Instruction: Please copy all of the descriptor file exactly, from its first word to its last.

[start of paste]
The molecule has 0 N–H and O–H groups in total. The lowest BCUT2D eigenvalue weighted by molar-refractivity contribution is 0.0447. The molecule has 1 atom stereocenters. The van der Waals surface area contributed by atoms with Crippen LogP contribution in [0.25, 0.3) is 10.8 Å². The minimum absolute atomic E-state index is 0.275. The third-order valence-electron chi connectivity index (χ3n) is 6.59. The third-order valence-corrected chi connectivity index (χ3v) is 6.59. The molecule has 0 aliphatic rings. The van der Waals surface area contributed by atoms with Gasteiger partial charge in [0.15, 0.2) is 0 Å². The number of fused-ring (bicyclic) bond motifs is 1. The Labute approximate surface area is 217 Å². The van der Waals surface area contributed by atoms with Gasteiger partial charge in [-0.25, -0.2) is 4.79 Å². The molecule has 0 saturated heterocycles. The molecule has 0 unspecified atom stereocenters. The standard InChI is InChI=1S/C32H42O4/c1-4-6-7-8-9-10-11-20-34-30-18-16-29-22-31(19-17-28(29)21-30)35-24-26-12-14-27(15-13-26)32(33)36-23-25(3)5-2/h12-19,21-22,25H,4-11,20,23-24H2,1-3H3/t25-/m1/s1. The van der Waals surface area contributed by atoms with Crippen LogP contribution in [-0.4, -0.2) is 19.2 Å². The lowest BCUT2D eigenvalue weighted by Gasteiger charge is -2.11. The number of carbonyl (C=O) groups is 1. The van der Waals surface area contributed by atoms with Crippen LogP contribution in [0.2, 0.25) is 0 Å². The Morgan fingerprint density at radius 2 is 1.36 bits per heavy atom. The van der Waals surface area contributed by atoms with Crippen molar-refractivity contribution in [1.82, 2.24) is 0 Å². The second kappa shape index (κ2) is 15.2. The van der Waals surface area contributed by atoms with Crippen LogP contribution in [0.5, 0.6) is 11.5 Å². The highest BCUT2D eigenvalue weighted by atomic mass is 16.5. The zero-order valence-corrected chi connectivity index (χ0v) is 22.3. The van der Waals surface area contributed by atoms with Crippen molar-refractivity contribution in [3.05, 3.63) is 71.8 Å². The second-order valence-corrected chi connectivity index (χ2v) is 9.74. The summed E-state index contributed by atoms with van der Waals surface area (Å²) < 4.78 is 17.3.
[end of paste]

The molecule has 0 N–H and O–H groups in total. The lowest BCUT2D eigenvalue weighted by molar-refractivity contribution is 0.0447. The molecule has 1 atom stereocenters. The van der Waals surface area contributed by atoms with Crippen LogP contribution in [0.25, 0.3) is 10.8 Å². The minimum absolute atomic E-state index is 0.275. The third-order valence-electron chi connectivity index (χ3n) is 6.59. The third-order valence-corrected chi connectivity index (χ3v) is 6.59. The molecule has 0 aliphatic rings. The van der Waals surface area contributed by atoms with Gasteiger partial charge in [0.15, 0.2) is 0 Å². The number of fused-ring (bicyclic) bond motifs is 1. The Labute approximate surface area is 217 Å². The van der Waals surface area contributed by atoms with Gasteiger partial charge in [-0.25, -0.2) is 4.79 Å². The molecule has 0 saturated heterocycles. The molecule has 0 unspecified atom stereocenters. The standard InChI is InChI=1S/C32H42O4/c1-4-6-7-8-9-10-11-20-34-30-18-16-29-22-31(19-17-28(29)21-30)35-24-26-12-14-27(15-13-26)32(33)36-23-25(3)5-2/h12-19,21-22,25H,4-11,20,23-24H2,1-3H3/t25-/m1/s1. The van der Waals surface area contributed by atoms with Crippen LogP contribution in [-0.4, -0.2) is 19.2 Å². The lowest BCUT2D eigenvalue weighted by Gasteiger charge is -2.11. The number of carbonyl (C=O) groups is 1. The van der Waals surface area contributed by atoms with Crippen LogP contribution in [0.2, 0.25) is 0 Å². The Morgan fingerprint density at radius 2 is 1.36 bits per heavy atom. The van der Waals surface area contributed by atoms with Crippen molar-refractivity contribution in [1.82, 2.24) is 0 Å². The second kappa shape index (κ2) is 15.2. The van der Waals surface area contributed by atoms with Crippen LogP contribution in [0.5, 0.6) is 11.5 Å². The highest BCUT2D eigenvalue weighted by atomic mass is 16.5. The zero-order valence-corrected chi connectivity index (χ0v) is 22.3. The van der Waals surface area contributed by atoms with Crippen molar-refractivity contribution in [3.05, 3.63) is 71.8 Å². The second-order valence-corrected chi connectivity index (χ2v) is 9.74. The summed E-state index contributed by atoms with van der Waals surface area (Å²) < 4.78 is 17.3.